Jump to content
Guest Darrell

WW1 and WW2 Commonwealth Groupings

Recommended Posts

Guest Darrell

b. War Medal 1939-45:

Share this post


Link to post
Share on other sites
Guest Darrell

c. African Service Medal:

Share this post


Link to post
Share on other sites
Guest Darrell

d. Shot of all three gongs:

Share this post


Link to post
Share on other sites
Guest Darrell

e. Slightly different lighting:

Share this post


Link to post
Share on other sites
Guest Darrell

5. When the medals were mounted, they were tied back onto the ribbons (to prevent them from bouncing around). Thus I was unable to get a nice clear shot of the reverse of the stars. However, they are all stamped:

C305411

C.

SMITH

Hope you enjoyed :beer:

Share this post


Link to post
Share on other sites
Guest Darrell

The 'C' at the start of his number means that he was a coloured soldier.

Graeme

Thanks Graeme. I had read that somewhere before :beer:

Share this post


Link to post
Share on other sites

Gents,

Here is a nice set i picked up today...coundn't resist! :)

Awarded to 204600 Able Seaman Alexander Andrew Gibson RN

the Long service and good conduct medal has HMS Acteon after his name

I went to the National archives and found that he was born on 18 January 1882, Minster in Kent.

Served on many ships from 1899 when he joined up.

Ships like;

HMS Northhampton

HMS Calliope

HMS Pembroke 1

HMS Nildura ( not entirely sure on this one..could be spelling)

HMS Wildfire

HMS Forward

HMS Halcyon

HMS Hecla ????

HMS Dunedin

And a couple of others that i cannot read clearly...

Was pensioned off in 1921

Wanted to get his medal index card ...but all the Nat archives gave me was two pages of the Ships he served on..no reference to his medals or his LSGC.

Has anyone got any info on HMS Acteon???

Nice group tho...

Enjoy!

Share this post


Link to post
Share on other sites

Hi Gents,

I thought I would add a humble WW1 pair from my collection. BWM and Victory to Lieutenant Cecil W Habrow.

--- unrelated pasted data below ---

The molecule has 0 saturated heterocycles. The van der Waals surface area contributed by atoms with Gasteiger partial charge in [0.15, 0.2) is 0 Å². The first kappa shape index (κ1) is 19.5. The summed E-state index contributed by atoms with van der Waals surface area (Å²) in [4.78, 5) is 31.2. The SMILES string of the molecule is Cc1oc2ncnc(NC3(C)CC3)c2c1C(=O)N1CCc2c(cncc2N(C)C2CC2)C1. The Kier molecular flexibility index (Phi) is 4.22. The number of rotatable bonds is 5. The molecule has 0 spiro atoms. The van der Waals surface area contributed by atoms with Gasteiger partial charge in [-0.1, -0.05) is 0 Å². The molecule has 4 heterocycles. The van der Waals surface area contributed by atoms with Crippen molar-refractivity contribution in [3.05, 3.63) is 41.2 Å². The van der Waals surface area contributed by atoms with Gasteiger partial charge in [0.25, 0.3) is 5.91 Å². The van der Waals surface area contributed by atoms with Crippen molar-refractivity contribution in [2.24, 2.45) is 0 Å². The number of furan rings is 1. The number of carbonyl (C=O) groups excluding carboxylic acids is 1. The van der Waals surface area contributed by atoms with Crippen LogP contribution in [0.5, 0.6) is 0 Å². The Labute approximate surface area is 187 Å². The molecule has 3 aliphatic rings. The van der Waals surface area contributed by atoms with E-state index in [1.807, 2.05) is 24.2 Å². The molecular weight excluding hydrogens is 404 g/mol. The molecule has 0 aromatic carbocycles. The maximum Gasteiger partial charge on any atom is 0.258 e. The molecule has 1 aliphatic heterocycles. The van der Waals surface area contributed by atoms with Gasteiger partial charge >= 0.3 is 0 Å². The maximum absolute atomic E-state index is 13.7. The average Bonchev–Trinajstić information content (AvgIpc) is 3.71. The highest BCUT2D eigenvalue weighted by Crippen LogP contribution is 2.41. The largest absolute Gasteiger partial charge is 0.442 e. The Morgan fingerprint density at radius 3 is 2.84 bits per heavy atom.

Lieut Habrow was one of the first officers to be commissioned (as 2 lieut) into the 11th (Lewisham) Battalion, the Queen's Own Royal West Kent Regiment after they were raised in late 1915.

Habrow is mentioned a number of times in my copy of the Battalion History, both as a talented musician at training camp and as one of the officers leading 'C' company, and stayed with them until their move to the Somme, where they suffered disastrous losses.

Our man transferred to the RFC, later RAF, gained promotion as a full Lieutenant, and trained as a wireless operator. He survived the war, and was discharged to the unemployed list in 1919.

Front and reverse view, plus a snap of our man at training camp in Aldershot.

Cheers

Gilbert

Share this post


Link to post
Share on other sites
Guest Darrell

Very nice. Thanks for showing :beer:

Share this post


Link to post
Share on other sites

Very nice to see that a veteran is so proud of his Dutch Thank you Britain/ Thank you Liberator medal that he will wear it together with his other awards.

I was in one of the comite's that awarded these medals and that looked after the veterans for a week. It is not an official awards so I don't know if they are really allowed to wear them in this way.

Share this post


Link to post
Share on other sites

Havildar Nand Singh, 15th Punjab Regiment

All properly named.

Edited by Ed_Haynes

Share this post


Link to post
Share on other sites

Acting Lance Dafadar Sadhu Singh, ASC (AT)

While it includes post-1947 items, it may be of interest here anyway? All properly named, of course.

Edited by Ed_Haynes

Share this post


Link to post
Share on other sites
Guest Darrell

That's a great group Larry :love:

Congrats.

P.S. That post brought this long forgotten thread back to the top. Enjoyed going back through lookign at all the great groupings :jumping:

Share this post


Link to post
Share on other sites

pauanui014.jpg

Lt. Col. Frederick Meredyth Mangin RAMC.